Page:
No Escape Review

Quite possibly one of the weirdest reactions that I have ever encountered after watching a film; I was left speechless immediately after the film. Not knowing how to express my feelings was incredibly hard; but that doesn’t mean I exactly liked the film. ‘No Escape’ is the new film by director John Erick Dowdle (Devil & As Above, So Below) that follows an American family that are moving from Texas to an unnamed South East Asia country to start a new life. Owen Wilson’s character Jack Dwyer has a new job at an engineering firm after his business folded back in the states. As they arrive in the unnamed country, they are offered a ride by a British man called Hammond (Pierce Brosnan). Not long after their arrival in the country, a breakout of people immediately start attacking all the foreigners in the country after the American corporation that Owen Wilson’s character works for controls the clean water supply to the country.

Now, when written down like that, the film sounds incredibly intriguing, and not only that, but when I saw the trailer for the first time way back in March, I was intrigued by the movie. Unfortunately, ‘No Escape’ frantically tries to make the film work but eventually ends up hitting all the wrong buttons like Homer Simpson in his power plant. Every now and then, the film is like a pendulum swinging erratically from good to bad, good to bad, vice versa. I truly believe the story is very strong and is absolutely believable when told on screen, but my main problems lay deep in its core of the film, and the first part of my dig to discover why ‘No Escape’ failed is with its lead actor, Owen Wilson. This is his first lead in a dramatic role since 2001’s ‘Behind Enemy Lines’, 14 years since his last dramatic leading role shows massively why Owen Wilson should not have a leading role, in a dramatic film. The Texan actor just cannot help but ooze out his comedic presence in the film and for me, that’s the biggest stumbling block of ‘No Escape’. The lack of a real defining strong leading actor suffocates ‘No Escape’ which ultimately doesn’t allow the film to breathe and grow.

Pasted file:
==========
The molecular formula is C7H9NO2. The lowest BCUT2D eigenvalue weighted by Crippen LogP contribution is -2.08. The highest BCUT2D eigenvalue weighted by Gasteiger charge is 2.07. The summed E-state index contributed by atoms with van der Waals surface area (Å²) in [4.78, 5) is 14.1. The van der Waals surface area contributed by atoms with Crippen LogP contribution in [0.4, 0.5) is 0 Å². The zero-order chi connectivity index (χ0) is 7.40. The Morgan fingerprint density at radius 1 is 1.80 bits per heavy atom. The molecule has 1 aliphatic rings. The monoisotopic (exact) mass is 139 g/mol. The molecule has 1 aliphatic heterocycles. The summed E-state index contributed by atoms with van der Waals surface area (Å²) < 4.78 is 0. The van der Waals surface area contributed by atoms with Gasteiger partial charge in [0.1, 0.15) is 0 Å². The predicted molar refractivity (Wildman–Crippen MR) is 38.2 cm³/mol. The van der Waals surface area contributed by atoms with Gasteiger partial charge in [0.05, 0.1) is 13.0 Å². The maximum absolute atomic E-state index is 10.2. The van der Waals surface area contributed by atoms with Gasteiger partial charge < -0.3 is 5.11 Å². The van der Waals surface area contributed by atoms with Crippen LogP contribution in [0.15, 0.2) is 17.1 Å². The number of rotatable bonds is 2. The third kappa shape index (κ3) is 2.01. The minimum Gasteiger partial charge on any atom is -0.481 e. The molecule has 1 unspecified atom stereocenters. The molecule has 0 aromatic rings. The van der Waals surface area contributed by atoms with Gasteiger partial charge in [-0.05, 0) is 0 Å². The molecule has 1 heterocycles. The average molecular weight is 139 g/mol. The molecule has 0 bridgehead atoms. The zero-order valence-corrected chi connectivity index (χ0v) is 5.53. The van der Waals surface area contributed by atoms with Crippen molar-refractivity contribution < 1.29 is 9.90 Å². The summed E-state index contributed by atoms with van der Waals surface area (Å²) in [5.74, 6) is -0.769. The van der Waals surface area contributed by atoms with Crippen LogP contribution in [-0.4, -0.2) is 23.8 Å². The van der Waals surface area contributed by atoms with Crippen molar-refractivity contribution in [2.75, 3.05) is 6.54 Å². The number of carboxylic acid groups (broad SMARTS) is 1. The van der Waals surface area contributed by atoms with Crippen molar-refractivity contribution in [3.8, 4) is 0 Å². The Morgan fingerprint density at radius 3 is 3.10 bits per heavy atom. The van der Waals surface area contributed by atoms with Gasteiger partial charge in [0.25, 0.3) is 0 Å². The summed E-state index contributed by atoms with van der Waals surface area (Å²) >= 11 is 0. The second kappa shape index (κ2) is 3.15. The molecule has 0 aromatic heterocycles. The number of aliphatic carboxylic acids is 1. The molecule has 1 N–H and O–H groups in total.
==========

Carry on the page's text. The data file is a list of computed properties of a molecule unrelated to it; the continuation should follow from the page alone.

The next part I will discuss is the very brief description of the events that unfold in the film. Around the half way mark, we discover that these tyrants are attacking foreigners in the country is due to an American corporation has a hold of the clean water supply and the locals are not happy. This is explained in roughly less than a minute; now obviously, with the major point of the film brushed over, what do you think next? What I was thinking was, wait, and say that again? Only after reading up on the reasons after the film why the tyrants are attacking the foreigners, I then understood why it was all happening.

‘No Escape’ is a fairly short film at around 100 minutes long and would of definitely benefitted from an additional five to 10 minutes to help develop and explain the reasoning’s of the attacks in the film. Credit is due when it’s due, and it has to be applauded for John Erick Dowdle’s terrific direction in the film. Watching a film that was shot in Asia is a joy to behold, the terrific night light is an incredible mystical sight that projects well on screen. Moments of ‘No Escape’ at night were reminiscent of Nicolas Winding Refn’s Asian shot film ‘Only God Forgives’.  Potential was the only word that was uttered from my mouth after ‘No Escape’, it had the potential to be a gripping drama that ultimately slipped at its first hurdle. Its failure to have a good leading and supporting cast in Lake Bell & Pierce Brosnan; 2.5 out of 5 stars.

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